Or you also take on more things. Because you say – and I can really relate to what you're saying – oh, father told me this, you know. Or someone told me that I should do this thing. And then you just feel like, oh right, I need to do it. You know, because you know – greater glory and I'm going to glorify God, you know? I want to go all the way and things like that.

But then as you were saying, we're not being good stewards. We're not stewarding, you know? I guess we're not taking ownership, right? Because you always think, oh, it's an external, you know, person, you know, who's deciding how I'm going to go about doing this. And, you know, my extent of service. And I also do really relate to the point where you're saying that sometimes you feel that you have to continue to push forward, like, you know, to have this, you know, facade actually – because we are being inauthentic, right –

– when we are not acknowledging our weakness right, and our humanity. Because you know, you're just a robot or you're a robot creating content. You have a robot putting out, you know, one post after another post. And people ask you like, how do you manage to get another real out? You know, people don't even have time to like, you know, like breathe or eat lunch, right?

And you've got another real out. And that can't be coming from you, right? I mean, that can't be – that can't be coming from a good place, right? Because, you know, one person, you know, can't be doing all these things, right? Or one person, you know – even a group, people can't be doing everything at one time. So, I think it's really about, I think understanding our boundaries, you know, our limits.

I think that that also helps us to start on this like, journey of actually practicing like emotionally healthy spirituality. So, maybe we can talk about – a little bit about how we can do that. So, I think, one thing I really got from our conversation is the idea of boundaries because I think boundaries are nowadays very porous.

Sometimes, you don't know, like, you know, how much should I do? You know, or should I keep pushing myself? You know, should I keep giving of myself? Like, where is the, you know, where – how do I create these boundaries? Especially in the context of maybe some of us, for example, myself – I find it very hard to create the boundary. Because I feel, oh, you know, people are going to be unhappy with me, right?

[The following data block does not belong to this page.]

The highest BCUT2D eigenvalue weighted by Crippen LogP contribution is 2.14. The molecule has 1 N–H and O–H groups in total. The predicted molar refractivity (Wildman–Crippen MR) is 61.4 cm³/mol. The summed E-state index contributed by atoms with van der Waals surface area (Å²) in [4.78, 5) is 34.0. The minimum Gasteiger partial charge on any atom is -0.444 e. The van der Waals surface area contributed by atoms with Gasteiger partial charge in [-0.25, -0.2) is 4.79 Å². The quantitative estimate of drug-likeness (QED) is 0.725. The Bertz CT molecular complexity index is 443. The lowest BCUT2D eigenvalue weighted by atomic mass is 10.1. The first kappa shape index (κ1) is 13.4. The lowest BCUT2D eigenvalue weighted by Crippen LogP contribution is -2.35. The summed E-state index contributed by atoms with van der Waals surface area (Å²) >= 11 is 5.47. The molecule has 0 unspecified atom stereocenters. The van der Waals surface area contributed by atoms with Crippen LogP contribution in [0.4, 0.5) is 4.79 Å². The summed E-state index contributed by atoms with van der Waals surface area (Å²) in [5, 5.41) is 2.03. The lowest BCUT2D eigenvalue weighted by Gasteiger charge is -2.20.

Or they're going to be disappointed in me. Oh, I didn't fulfil certain obligations, or I didn't live up to expectations, right? And then you feel very guilty. And then after that there's this all-negative emotional turmoil that's going inside. And then the best part is that you still continue to portray to other people they you are perfectly fine.

But then inside right, you are like, well, it's like – it's a chaos, right? There's a lot of chaos and you're trying to find some sort of like outlet but then obviously it comes out in like not very good ways. Because you start to be, you know, you lose your patience. And you also, yourself, start to like question, is this really me?

And that's why we're not integrated already, right? Because if you start to doubt whether this is me, like why am I behaving like that, right? Or why am I doing these things? You know, this is not really me. Then I think maybe start to question. So, I think, for me, maybe my idea of how I can practice it is to be more gentle, I think, with myself, with others, right.

And to just like, kind of like acknowledge that there is going to be a little bit of this, you know – this need to be okay with weakness. Like we have to be okay with like, you know, not just keeping all these things, you know. Or being this sort of like preconceived idea of whether, you know, whether we're Christian, you know, or Catholic or whatever.

Like the person that we are, we are meant to be, right. So, I think, for me, it's like just trying to articulate – trying to be more comfortable, I think, with like – I don't know if we can use the word "asserting"? It's a good word? Like "assert your body". Like, I feel like I read this before. So, you know, assert your body. But maybe more of like creating them.

Identifying them, right. And seeing, you know, like how we can introduce them into various situations – for me. Like, that's how I see it. Or maybe you can share with also, Ann. Like, how do you like, think we can start to practice? Because I feel like it's a beginning process for some of us, like, we really don't even know how to like, you know, get moving, right – in terms of this area.

Ann:Mm-hmm. Actually, what I hear from what you're talking about actually also includes why is it so – what makes it difficult? So, for example, when you talk about boundaries, you may know conceptually that, that would help if you could create healthy boundaries and then kind of like – and keep them, right?

But you would know so that that's not, yeah – it's easier said than done. Why? Why is it so hard to know what are healthy boundaries? Or to draw them or to respect them even for ourselves or to, you know, to keep them, once you've drawn them? Sometimes, you need to remind people of it. And so, the things that you mentioned about, you know, disappointing people, letting people down, how will I be perceived.